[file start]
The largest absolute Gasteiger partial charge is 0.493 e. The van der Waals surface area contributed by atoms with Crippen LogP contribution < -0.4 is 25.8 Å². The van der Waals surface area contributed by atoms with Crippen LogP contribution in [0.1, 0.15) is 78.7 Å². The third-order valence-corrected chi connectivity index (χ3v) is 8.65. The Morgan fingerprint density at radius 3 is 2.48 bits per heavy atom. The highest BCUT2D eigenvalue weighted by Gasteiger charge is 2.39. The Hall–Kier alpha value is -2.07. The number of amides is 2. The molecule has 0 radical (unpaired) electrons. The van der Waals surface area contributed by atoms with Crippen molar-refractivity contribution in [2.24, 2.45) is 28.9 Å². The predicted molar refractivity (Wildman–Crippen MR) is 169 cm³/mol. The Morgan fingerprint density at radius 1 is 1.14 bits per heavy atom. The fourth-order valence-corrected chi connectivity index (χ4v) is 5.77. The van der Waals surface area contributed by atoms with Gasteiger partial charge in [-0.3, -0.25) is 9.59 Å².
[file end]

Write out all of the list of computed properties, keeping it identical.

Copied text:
The largest absolute Gasteiger partial charge is 0.493 e. The van der Waals surface area contributed by atoms with Crippen LogP contribution < -0.4 is 25.8 Å². The van der Waals surface area contributed by atoms with Crippen LogP contribution in [0.1, 0.15) is 78.7 Å². The third-order valence-corrected chi connectivity index (χ3v) is 8.65. The Morgan fingerprint density at radius 3 is 2.48 bits per heavy atom. The highest BCUT2D eigenvalue weighted by Gasteiger charge is 2.39. The Hall–Kier alpha value is -2.07. The number of amides is 2. The molecule has 0 radical (unpaired) electrons. The van der Waals surface area contributed by atoms with Crippen molar-refractivity contribution in [2.24, 2.45) is 28.9 Å². The predicted molar refractivity (Wildman–Crippen MR) is 169 cm³/mol. The Morgan fingerprint density at radius 1 is 1.14 bits per heavy atom. The fourth-order valence-corrected chi connectivity index (χ4v) is 5.77. The van der Waals surface area contributed by atoms with Gasteiger partial charge in [-0.3, -0.25) is 9.59 Å².